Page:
Nike has flooded headlines throughout the past few weeks but not for their newest footwear or sports apparel. Unlike traditional big businesses, the multinational corporation isn’t turning a blind eye to controversial issues.
Toward the end of August, Bernard Giudicelli, the president of the French Tennis Federation, announced the black Nike cat suit Serena Williams wore at this year’s French Open would be banned because it didn’t respect the sport. The outfit was designed before the release of “Black Panther,” but Williams claimed the cat suit made her feel like a “warrior princess.”
Furthermore, she wore the suit to prevent blood clots, an obvious medical necessity rather than a fashion faux pas. However, Nike stood firm with Williams on her clay court Wakanda and called a double fault on the controversy and potential racial discrimination. The company stated, “You can take the superhero out of her costume, but you can never take away her superpowers.”
Nike wasn’t done yet though. On Sept. 3, they revealed their new ad featuring Colin Kaepernick to promote the 30th anniversary of the “Just Do It” advertising campaign. Since 2016, Kaepernick has been a household name after kneeling during the national anthem to protest police brutality. Although he hasn’t played football since the 2016 season, his name returns to the forefront of public discourse with each new development in the debate about patriotism’s role in sports.
Considering the ad was released just days before the start of the 2018 NFL season, Nike’s timing was impeccable. The two-minute commercial, “Dream Crazy,” shows a series of athletes, including Williams and LeBron James, overcoming personal obstacles to achieve their dreams. Kaepernick — afro and commitment to social justice still intact — says in a voiceover, “Believe in something even it means sacrificing everything” as he stares at the American flag. He’s back.
While most millennials might agree Nike is hella woke, their decision to choose Kaepernick as the face of their campaign has generated mixed reactions. Will their consumer support decline, or is their foundation strong enough to leverage a newfound mission into further success?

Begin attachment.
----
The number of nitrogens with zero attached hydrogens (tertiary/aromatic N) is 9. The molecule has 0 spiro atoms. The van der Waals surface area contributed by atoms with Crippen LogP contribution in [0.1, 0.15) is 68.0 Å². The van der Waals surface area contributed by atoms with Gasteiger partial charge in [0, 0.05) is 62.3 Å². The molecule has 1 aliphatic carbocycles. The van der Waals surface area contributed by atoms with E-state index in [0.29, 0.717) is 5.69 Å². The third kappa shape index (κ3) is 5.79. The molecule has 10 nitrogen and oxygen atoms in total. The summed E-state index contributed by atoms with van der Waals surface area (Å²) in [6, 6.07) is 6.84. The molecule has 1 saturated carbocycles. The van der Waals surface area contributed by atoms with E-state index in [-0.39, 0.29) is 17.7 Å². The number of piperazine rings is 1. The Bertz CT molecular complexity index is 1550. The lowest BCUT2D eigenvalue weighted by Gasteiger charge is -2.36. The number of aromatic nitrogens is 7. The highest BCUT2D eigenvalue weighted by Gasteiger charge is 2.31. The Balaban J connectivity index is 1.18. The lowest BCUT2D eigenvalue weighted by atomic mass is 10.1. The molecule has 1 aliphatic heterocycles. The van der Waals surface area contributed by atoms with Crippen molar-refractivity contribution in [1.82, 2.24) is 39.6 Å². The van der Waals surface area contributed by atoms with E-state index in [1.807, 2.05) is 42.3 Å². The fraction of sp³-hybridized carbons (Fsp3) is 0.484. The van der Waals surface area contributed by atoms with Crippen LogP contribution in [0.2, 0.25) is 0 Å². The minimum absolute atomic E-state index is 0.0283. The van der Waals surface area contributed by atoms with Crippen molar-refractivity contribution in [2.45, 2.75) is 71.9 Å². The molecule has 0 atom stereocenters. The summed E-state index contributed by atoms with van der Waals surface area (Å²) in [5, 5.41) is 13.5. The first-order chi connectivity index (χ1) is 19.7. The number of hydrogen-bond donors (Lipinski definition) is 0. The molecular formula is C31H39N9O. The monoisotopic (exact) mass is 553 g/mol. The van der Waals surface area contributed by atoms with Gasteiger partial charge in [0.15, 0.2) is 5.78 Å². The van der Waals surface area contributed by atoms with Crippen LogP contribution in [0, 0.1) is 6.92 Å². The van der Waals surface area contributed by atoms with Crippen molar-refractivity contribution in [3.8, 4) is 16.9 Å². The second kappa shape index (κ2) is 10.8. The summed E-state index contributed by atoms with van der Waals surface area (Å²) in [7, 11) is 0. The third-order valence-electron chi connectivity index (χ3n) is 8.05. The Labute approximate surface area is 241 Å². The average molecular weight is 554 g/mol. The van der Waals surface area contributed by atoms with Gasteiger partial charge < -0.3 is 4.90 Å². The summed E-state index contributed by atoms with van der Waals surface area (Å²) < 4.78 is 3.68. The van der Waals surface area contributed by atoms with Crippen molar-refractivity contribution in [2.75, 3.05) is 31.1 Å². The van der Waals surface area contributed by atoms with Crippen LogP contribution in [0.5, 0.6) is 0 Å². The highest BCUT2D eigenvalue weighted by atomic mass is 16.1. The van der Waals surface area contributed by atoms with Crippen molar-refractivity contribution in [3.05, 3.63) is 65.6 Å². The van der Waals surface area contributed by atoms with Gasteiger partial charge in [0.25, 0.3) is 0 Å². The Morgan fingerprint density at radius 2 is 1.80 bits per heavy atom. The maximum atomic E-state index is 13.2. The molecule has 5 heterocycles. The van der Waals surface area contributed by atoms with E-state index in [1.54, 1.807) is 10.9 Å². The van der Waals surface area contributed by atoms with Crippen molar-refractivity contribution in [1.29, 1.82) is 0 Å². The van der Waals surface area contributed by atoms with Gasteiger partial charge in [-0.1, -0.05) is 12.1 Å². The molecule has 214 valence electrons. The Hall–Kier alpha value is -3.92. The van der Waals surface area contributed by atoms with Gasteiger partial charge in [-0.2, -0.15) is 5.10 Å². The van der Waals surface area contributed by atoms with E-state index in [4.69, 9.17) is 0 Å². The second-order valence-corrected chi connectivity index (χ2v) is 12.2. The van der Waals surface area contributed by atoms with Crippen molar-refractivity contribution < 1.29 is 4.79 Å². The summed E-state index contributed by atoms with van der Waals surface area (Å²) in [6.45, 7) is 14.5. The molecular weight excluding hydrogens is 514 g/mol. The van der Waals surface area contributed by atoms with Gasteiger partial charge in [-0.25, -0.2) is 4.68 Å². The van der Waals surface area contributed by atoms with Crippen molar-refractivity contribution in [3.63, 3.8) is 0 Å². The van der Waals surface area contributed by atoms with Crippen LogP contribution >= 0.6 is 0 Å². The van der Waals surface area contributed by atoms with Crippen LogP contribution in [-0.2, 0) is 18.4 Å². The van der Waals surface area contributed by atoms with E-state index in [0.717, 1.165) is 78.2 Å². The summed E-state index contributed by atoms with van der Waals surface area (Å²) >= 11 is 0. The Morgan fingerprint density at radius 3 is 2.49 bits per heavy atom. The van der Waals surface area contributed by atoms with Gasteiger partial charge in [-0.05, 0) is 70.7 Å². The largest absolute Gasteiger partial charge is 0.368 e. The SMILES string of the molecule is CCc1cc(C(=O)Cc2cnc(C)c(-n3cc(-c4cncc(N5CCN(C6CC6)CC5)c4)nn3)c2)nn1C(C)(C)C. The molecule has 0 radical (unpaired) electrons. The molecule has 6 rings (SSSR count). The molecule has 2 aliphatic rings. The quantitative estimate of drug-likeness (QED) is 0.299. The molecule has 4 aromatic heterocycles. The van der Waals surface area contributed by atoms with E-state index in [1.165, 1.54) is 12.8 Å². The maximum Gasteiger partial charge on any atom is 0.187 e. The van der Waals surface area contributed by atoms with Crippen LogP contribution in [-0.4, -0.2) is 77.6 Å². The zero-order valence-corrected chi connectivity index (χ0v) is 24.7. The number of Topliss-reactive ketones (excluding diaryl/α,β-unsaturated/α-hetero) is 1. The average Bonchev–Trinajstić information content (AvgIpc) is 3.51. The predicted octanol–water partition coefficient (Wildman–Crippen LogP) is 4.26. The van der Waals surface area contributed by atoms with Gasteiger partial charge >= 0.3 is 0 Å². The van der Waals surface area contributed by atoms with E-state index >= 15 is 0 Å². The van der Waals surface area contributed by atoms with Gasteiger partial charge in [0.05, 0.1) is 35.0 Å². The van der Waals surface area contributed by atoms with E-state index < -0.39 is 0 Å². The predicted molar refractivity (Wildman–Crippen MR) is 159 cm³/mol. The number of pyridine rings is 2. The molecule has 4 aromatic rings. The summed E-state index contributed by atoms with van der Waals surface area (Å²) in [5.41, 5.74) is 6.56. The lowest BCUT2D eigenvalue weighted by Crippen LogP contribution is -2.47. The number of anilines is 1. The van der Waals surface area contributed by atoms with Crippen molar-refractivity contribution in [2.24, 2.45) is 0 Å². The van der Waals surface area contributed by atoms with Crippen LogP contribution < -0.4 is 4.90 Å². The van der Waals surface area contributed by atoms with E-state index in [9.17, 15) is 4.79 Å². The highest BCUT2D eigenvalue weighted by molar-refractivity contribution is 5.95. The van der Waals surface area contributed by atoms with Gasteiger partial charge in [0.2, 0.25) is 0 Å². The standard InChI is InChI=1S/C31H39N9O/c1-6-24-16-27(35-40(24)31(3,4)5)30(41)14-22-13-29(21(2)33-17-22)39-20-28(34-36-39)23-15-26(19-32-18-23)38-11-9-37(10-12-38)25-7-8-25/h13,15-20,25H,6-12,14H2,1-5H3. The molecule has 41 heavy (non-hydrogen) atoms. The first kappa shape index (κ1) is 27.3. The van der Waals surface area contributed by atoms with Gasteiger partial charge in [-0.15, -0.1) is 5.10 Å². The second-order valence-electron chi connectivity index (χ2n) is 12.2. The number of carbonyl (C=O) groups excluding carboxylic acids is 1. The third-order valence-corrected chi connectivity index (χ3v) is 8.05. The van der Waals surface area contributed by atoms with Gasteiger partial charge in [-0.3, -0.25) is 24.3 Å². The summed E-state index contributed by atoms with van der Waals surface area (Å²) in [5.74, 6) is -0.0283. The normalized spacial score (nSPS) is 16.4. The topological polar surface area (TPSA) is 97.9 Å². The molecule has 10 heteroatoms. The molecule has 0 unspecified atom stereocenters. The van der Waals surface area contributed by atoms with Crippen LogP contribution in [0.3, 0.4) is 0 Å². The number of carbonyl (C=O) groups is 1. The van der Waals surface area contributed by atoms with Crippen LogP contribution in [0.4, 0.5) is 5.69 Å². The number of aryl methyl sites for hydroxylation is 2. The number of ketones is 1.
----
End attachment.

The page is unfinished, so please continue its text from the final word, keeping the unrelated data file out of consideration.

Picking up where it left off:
Burn Baby Burn
For some, Nike’s actions set their anger aflame — literally. A #boycottNike hashtag circulated social media as customers posted videos of them burning and destroying their Nike merchandise. I think this would’ve been a more profound statement prior to purchase, but I digress.
One young man burns two or three pairs of sneakers while “The Star-Spangled Banner” plays in the background. Another Twitter user records his shoes slowly burning in a patch of grass as he contemplates buying Adidas. His caption reads: “First the NFL forces me to choose between my favorite sport and my country. I chose country. Then Nike forces me to choose between my favorite shoes and my country.” John Rich, a country music singer, posted a picture of his soundman, a former marine, holding the cut-off Nike swoosh from his socks. Somehow, this seems more brutal than fire. His quarter-length socks will never be the same.
That being said, destroyed Nike products were only the beginning. Former NFL player Burgess Owens labeled Kaepernick Nike’s “Marxist representative.” Burgess continued to declare America is under attack and compared Nike hiring Kaepernick to 9/11 and Pearl Harbor.
Truett McConnell University (TMU), a Christian college in Cleveland, Georgia, also announced its campus store will no longer sell Nike products. All proceeds from any remaining merchandise will be donated to Wounded Warriors, a charitable organization for veterans, and the Fraternal Order of Police. TMU president Dr. Emir Caner expressed Nike’s decision was reprehensible, and he thought Kaepernick’s protest of the national anthem mocked law enforcement and the military.
Lastly, the wide range of condemnation was spearheaded by the president and his Twitter fingers. Further inciting political and racial tensions one character at a time, he tweeted, “What was Nike thinking?”
Numbers Are in Nike’s Favor
On the surface, it appears consumers officially cancelled Nike, but the data tells a different story.
Morning Consult, a technology and media company that specializes in online surveys and market research, conducted a video dial-test. Two thousand consumers reported a positive or negative response as they watched Nike’s commercial in real-time. The results proved 39 percent of Americans had a favorable view of the ad. In addition, African Americans, Democrats and younger generations were more receptive to Kaepernick’s message than white Americans and Republicans.
Unfortunately, within hours of the ad’s release, Nike stock declined by 3 percent, which is equivalent to a $4 billion loss. However, the stock returned with a fiery 2.67 percent growth in the following days, and Nike’s sales increased by 31 percent.
Nike’s on a Mission
Controversy aside, Nike clearly outlines their mission on the company website: “Our mission is what drives us to do everything possible to expand human potential. We can do that by creating groundbreaking sport innovations, by making our products more sustainably, by building a creative and diverse global team and by making a positive impact in communities where we live and work.”
Nike is more than profit and sneakers. They’ve chosen to uphold a social obligation to their consumers, take a stance against injustice and provide a voice to the voiceless. Contrary to capitalistic and popular beliefs, business can have a conscience. Business can choose civic responsibility.